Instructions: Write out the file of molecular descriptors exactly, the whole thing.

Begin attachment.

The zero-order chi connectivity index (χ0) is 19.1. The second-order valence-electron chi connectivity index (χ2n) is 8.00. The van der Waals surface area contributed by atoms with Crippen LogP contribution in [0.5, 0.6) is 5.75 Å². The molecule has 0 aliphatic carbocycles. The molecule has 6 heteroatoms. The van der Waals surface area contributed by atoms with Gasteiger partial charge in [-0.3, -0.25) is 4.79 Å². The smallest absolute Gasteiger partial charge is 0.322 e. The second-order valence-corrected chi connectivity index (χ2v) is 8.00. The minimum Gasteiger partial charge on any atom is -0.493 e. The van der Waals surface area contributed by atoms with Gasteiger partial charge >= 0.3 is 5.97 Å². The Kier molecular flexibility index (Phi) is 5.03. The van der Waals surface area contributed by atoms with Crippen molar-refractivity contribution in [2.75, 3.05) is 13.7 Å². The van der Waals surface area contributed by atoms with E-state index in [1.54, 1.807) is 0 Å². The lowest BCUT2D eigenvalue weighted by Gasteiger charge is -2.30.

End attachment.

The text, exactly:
The zero-order chi connectivity index (χ0) is 19.1. The second-order valence-electron chi connectivity index (χ2n) is 8.00. The van der Waals surface area contributed by atoms with Crippen LogP contribution in [0.5, 0.6) is 5.75 Å². The molecule has 0 aliphatic carbocycles. The molecule has 6 heteroatoms. The van der Waals surface area contributed by atoms with Gasteiger partial charge in [-0.3, -0.25) is 4.79 Å². The smallest absolute Gasteiger partial charge is 0.322 e. The second-order valence-corrected chi connectivity index (χ2v) is 8.00. The minimum Gasteiger partial charge on any atom is -0.493 e. The van der Waals surface area contributed by atoms with Gasteiger partial charge >= 0.3 is 5.97 Å². The Kier molecular flexibility index (Phi) is 5.03. The van der Waals surface area contributed by atoms with Crippen molar-refractivity contribution in [2.75, 3.05) is 13.7 Å². The van der Waals surface area contributed by atoms with E-state index in [1.54, 1.807) is 0 Å². The lowest BCUT2D eigenvalue weighted by Gasteiger charge is -2.30.